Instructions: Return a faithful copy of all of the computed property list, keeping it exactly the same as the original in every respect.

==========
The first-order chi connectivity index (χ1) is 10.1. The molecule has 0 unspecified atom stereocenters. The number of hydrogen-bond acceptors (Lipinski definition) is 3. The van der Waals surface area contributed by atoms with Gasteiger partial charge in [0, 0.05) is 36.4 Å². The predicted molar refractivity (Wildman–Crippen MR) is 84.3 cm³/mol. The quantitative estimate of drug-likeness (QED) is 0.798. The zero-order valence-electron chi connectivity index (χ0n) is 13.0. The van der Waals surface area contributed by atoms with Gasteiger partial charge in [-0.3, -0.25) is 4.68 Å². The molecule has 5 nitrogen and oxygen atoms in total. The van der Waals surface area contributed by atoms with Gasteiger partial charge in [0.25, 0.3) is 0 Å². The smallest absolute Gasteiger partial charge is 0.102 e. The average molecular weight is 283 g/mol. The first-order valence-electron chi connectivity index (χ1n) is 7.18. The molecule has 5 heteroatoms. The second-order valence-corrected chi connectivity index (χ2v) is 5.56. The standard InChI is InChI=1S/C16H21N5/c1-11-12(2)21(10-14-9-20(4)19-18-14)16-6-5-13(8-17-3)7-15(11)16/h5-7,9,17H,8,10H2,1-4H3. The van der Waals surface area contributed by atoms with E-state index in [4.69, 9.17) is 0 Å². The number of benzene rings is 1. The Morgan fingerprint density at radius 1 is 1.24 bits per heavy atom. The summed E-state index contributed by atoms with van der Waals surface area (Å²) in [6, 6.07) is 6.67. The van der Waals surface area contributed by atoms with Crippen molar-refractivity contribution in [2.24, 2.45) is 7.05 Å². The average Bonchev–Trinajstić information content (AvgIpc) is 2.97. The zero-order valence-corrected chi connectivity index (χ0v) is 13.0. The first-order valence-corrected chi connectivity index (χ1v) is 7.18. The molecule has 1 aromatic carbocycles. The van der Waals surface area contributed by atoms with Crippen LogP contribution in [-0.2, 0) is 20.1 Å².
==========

The first-order chi connectivity index (χ1) is 10.1. The molecule has 0 unspecified atom stereocenters. The number of hydrogen-bond acceptors (Lipinski definition) is 3. The van der Waals surface area contributed by atoms with Gasteiger partial charge in [0, 0.05) is 36.4 Å². The predicted molar refractivity (Wildman–Crippen MR) is 84.3 cm³/mol. The quantitative estimate of drug-likeness (QED) is 0.798. The zero-order valence-electron chi connectivity index (χ0n) is 13.0. The van der Waals surface area contributed by atoms with Gasteiger partial charge in [-0.3, -0.25) is 4.68 Å². The molecule has 5 nitrogen and oxygen atoms in total. The van der Waals surface area contributed by atoms with Gasteiger partial charge in [0.25, 0.3) is 0 Å². The smallest absolute Gasteiger partial charge is 0.102 e. The average molecular weight is 283 g/mol. The first-order valence-electron chi connectivity index (χ1n) is 7.18. The molecule has 5 heteroatoms. The second-order valence-corrected chi connectivity index (χ2v) is 5.56. The standard InChI is InChI=1S/C16H21N5/c1-11-12(2)21(10-14-9-20(4)19-18-14)16-6-5-13(8-17-3)7-15(11)16/h5-7,9,17H,8,10H2,1-4H3. The van der Waals surface area contributed by atoms with E-state index in [4.69, 9.17) is 0 Å². The number of benzene rings is 1. The Morgan fingerprint density at radius 1 is 1.24 bits per heavy atom. The summed E-state index contributed by atoms with van der Waals surface area (Å²) in [6, 6.07) is 6.67. The van der Waals surface area contributed by atoms with Crippen molar-refractivity contribution in [2.24, 2.45) is 7.05 Å². The average Bonchev–Trinajstić information content (AvgIpc) is 2.97. The zero-order valence-corrected chi connectivity index (χ0v) is 13.0. The first-order valence-corrected chi connectivity index (χ1v) is 7.18. The molecule has 1 aromatic carbocycles. The van der Waals surface area contributed by atoms with Crippen LogP contribution in [-0.2, 0) is 20.1 Å².